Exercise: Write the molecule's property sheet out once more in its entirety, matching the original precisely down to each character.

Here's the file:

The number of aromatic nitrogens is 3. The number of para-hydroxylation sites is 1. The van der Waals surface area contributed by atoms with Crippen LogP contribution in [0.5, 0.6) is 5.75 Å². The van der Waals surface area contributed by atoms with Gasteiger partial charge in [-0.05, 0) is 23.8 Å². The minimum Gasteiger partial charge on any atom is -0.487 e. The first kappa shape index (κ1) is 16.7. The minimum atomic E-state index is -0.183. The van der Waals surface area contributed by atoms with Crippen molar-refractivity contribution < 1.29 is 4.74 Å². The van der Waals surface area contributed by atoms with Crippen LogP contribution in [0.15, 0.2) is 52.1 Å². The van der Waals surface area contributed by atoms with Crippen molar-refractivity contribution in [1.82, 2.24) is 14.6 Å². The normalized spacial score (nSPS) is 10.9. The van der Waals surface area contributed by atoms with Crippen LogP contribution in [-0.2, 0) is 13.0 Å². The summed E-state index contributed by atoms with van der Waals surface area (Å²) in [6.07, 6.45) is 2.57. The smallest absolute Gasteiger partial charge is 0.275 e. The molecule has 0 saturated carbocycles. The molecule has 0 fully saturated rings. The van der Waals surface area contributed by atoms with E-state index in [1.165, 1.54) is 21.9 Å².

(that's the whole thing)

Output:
The number of aromatic nitrogens is 3. The number of para-hydroxylation sites is 1. The van der Waals surface area contributed by atoms with Crippen LogP contribution in [0.5, 0.6) is 5.75 Å². The van der Waals surface area contributed by atoms with Gasteiger partial charge in [-0.05, 0) is 23.8 Å². The minimum Gasteiger partial charge on any atom is -0.487 e. The first kappa shape index (κ1) is 16.7. The minimum atomic E-state index is -0.183. The van der Waals surface area contributed by atoms with Crippen molar-refractivity contribution < 1.29 is 4.74 Å². The van der Waals surface area contributed by atoms with Crippen LogP contribution in [0.15, 0.2) is 52.1 Å². The van der Waals surface area contributed by atoms with Crippen molar-refractivity contribution in [1.82, 2.24) is 14.6 Å². The normalized spacial score (nSPS) is 10.9. The van der Waals surface area contributed by atoms with Crippen LogP contribution in [-0.2, 0) is 13.0 Å². The summed E-state index contributed by atoms with van der Waals surface area (Å²) in [6.07, 6.45) is 2.57. The smallest absolute Gasteiger partial charge is 0.275 e. The molecule has 0 saturated carbocycles. The molecule has 0 fully saturated rings. The van der Waals surface area contributed by atoms with E-state index in [1.165, 1.54) is 21.9 Å².